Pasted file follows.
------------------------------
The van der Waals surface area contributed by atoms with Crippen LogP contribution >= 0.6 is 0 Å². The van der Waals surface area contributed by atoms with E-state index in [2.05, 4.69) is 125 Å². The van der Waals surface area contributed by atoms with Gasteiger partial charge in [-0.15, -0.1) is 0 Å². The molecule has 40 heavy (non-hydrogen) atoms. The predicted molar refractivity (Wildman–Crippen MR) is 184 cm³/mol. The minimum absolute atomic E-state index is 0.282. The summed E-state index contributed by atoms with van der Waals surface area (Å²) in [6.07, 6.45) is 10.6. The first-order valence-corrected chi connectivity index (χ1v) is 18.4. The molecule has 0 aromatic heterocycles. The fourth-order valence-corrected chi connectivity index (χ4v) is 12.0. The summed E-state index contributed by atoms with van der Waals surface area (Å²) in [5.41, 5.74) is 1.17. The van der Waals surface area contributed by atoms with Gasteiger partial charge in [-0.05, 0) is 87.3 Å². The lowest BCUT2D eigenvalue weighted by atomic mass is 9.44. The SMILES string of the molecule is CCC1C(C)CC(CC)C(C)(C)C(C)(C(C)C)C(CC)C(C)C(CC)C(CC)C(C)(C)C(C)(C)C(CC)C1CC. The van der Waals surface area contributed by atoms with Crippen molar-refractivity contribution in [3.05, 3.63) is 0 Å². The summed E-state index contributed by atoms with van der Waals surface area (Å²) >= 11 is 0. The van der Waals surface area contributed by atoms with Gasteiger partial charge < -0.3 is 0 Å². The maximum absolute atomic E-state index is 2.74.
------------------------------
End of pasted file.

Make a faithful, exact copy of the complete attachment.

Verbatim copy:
The van der Waals surface area contributed by atoms with Crippen LogP contribution >= 0.6 is 0 Å². The van der Waals surface area contributed by atoms with E-state index in [2.05, 4.69) is 125 Å². The van der Waals surface area contributed by atoms with Gasteiger partial charge in [-0.15, -0.1) is 0 Å². The molecule has 40 heavy (non-hydrogen) atoms. The predicted molar refractivity (Wildman–Crippen MR) is 184 cm³/mol. The minimum absolute atomic E-state index is 0.282. The summed E-state index contributed by atoms with van der Waals surface area (Å²) in [6.07, 6.45) is 10.6. The first-order valence-corrected chi connectivity index (χ1v) is 18.4. The molecule has 0 aromatic heterocycles. The fourth-order valence-corrected chi connectivity index (χ4v) is 12.0. The summed E-state index contributed by atoms with van der Waals surface area (Å²) in [5.41, 5.74) is 1.17. The van der Waals surface area contributed by atoms with Gasteiger partial charge in [-0.05, 0) is 87.3 Å². The lowest BCUT2D eigenvalue weighted by atomic mass is 9.44. The SMILES string of the molecule is CCC1C(C)CC(CC)C(C)(C)C(C)(C(C)C)C(CC)C(C)C(CC)C(CC)C(C)(C)C(C)(C)C(CC)C1CC. The van der Waals surface area contributed by atoms with Crippen molar-refractivity contribution in [3.05, 3.63) is 0 Å². The summed E-state index contributed by atoms with van der Waals surface area (Å²) >= 11 is 0. The van der Waals surface area contributed by atoms with Gasteiger partial charge < -0.3 is 0 Å². The maximum absolute atomic E-state index is 2.74.